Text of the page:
The pensions mis-selling scandal has been raging on for several years now. Transferring pension products can cause problems for consumers, especially if the new pension wasn’t adequately explained at the time, or the risks weren’t outlined in full.
Kingsway Wealth Management is one of the latest firms to collapse as a result of pension product mis-selling. Here’s more information about the situation.
What were Kingsway accused of?
To date, the FSCS has received 41 claims against Kingsway Wealth Management, with only three being unsuccessful. All the claims were regarding pension-switching (undertaken by their appointed representative, Pension Transfers Limited). It’s possible that more claims will be passed on from the FOS in the future.
Documents from Companies House proved that pension switches were arranged from 2009 to 2012, swapping defined contribution schemes for SIPPs. As a result of these transfers, several clients were left out of pocket, with some suffering significant financial losses.
Kingsway initially tried to contest the charges; stating that the responsibility of the financial losses shouldn’t fall solely on them, but should be shared with the clients themselves, plus their financial advisors and SIPP providers.
However, this was overruled, and the FOS ordered the firm to pay out £327,000 in compensation for the pension switches. The FOS also recommended that Kingsway put aside £2.6 million to cover any claims made in the future.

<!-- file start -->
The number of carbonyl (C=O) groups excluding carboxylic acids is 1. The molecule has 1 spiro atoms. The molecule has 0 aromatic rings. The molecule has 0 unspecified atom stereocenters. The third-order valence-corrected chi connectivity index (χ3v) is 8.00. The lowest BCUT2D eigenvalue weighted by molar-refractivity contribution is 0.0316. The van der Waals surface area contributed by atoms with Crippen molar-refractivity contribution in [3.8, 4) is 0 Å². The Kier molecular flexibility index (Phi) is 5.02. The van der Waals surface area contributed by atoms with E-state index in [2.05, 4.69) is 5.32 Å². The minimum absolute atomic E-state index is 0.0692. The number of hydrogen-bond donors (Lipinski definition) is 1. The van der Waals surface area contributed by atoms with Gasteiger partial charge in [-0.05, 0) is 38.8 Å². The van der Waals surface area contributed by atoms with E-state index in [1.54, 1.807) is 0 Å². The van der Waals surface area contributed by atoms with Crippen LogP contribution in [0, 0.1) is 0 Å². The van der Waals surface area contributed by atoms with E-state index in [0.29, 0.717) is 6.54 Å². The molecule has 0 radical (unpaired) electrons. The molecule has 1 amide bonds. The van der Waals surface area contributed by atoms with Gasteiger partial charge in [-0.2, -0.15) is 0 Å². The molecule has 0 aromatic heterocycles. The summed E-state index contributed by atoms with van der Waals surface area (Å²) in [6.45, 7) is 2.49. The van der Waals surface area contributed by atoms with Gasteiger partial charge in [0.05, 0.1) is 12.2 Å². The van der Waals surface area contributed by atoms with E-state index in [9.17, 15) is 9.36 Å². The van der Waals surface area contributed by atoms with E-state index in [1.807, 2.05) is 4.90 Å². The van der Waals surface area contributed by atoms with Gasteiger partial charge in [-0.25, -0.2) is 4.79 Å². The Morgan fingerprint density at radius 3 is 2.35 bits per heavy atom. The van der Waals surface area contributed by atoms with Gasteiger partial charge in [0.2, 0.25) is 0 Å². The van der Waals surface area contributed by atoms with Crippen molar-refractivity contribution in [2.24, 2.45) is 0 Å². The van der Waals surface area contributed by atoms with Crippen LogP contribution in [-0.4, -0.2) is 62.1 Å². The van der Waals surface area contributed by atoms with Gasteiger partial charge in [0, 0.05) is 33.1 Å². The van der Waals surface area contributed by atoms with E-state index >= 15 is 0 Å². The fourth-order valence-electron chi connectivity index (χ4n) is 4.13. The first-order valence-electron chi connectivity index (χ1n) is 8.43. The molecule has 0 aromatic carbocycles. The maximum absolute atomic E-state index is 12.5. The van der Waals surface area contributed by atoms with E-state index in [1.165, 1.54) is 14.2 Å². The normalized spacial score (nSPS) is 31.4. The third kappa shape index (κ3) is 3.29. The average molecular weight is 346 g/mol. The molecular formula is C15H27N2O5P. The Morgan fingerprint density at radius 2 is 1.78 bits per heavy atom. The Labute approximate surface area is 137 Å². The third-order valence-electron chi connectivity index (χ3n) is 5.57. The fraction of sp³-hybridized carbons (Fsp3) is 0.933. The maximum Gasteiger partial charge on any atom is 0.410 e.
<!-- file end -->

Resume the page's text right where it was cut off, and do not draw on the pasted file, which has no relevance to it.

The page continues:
So far, £133,000 has been paid to three of Kingsway’s ex-clients.
What’s happened since then?
Kingsway went into administration in December 2019, as a direct result of the claims they were facing. The administrators have since indicated that the firm was facing as much as £3.1 million of claims, but that these hadn’t as yet been examined by the FOS.
If you’ve been affected by this situation, please note that any outstanding claims may still be passed to the FSCS, who in May 2020, announced that the levy for the year 2020/21 had increased to £649 million.
Signs of mis-selling pension products
In the case of Kingsway Wealth Management, pension transfers were made without the new product being adequately explained. Here are some classic signs of pension mis-selling:
- Your attitude to risk wasn’t assessed. SIPPs can be financially advantageous, some may be more volatile than others. Your financial advisor should have assessed your attitude to risk, and explained the risk-level of your chosen pension product.
- Your advisor didn’t give you the full details of the product. Lack of information is one of the key issues in pension mis-selling. It’s your legal right to have the pension product properly explained to you – if key details were omitted, this may cause problems further down the line.
- You were pressurised into a particular product. Your financial advisor should offer you a range of pension products that are suited to your needs. If you felt that your choice was limited, or that you were pressured into selecting a specific pension, this may count as mis-selling.